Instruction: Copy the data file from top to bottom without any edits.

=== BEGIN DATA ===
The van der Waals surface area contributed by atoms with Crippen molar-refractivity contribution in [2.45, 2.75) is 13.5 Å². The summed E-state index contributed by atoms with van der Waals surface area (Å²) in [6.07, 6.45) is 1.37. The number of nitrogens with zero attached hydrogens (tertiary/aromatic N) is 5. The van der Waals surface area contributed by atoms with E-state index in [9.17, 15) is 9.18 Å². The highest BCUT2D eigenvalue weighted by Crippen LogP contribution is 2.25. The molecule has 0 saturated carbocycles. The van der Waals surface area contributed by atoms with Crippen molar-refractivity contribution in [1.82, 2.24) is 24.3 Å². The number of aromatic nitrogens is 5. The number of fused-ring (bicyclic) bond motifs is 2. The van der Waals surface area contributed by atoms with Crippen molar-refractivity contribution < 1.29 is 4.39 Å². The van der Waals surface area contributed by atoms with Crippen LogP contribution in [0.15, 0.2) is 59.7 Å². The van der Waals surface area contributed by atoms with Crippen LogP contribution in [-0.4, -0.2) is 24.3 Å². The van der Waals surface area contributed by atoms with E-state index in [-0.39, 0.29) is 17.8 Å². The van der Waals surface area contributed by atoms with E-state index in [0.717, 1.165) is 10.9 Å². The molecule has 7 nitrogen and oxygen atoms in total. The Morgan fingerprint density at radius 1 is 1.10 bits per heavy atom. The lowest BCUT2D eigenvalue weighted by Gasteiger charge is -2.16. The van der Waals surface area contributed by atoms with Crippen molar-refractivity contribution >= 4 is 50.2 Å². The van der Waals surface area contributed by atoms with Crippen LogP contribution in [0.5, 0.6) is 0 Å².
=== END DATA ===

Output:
The van der Waals surface area contributed by atoms with Crippen molar-refractivity contribution in [2.45, 2.75) is 13.5 Å². The summed E-state index contributed by atoms with van der Waals surface area (Å²) in [6.07, 6.45) is 1.37. The number of nitrogens with zero attached hydrogens (tertiary/aromatic N) is 5. The van der Waals surface area contributed by atoms with E-state index in [9.17, 15) is 9.18 Å². The highest BCUT2D eigenvalue weighted by Crippen LogP contribution is 2.25. The molecule has 0 saturated carbocycles. The van der Waals surface area contributed by atoms with Crippen molar-refractivity contribution in [1.82, 2.24) is 24.3 Å². The number of aromatic nitrogens is 5. The number of fused-ring (bicyclic) bond motifs is 2. The van der Waals surface area contributed by atoms with Crippen molar-refractivity contribution < 1.29 is 4.39 Å². The van der Waals surface area contributed by atoms with Crippen LogP contribution in [0.15, 0.2) is 59.7 Å². The van der Waals surface area contributed by atoms with Crippen LogP contribution in [-0.4, -0.2) is 24.3 Å². The van der Waals surface area contributed by atoms with E-state index in [-0.39, 0.29) is 17.8 Å². The van der Waals surface area contributed by atoms with E-state index in [0.717, 1.165) is 10.9 Å². The molecule has 7 nitrogen and oxygen atoms in total. The Morgan fingerprint density at radius 1 is 1.10 bits per heavy atom. The lowest BCUT2D eigenvalue weighted by Gasteiger charge is -2.16. The van der Waals surface area contributed by atoms with Crippen molar-refractivity contribution >= 4 is 50.2 Å². The van der Waals surface area contributed by atoms with Crippen LogP contribution in [0.5, 0.6) is 0 Å².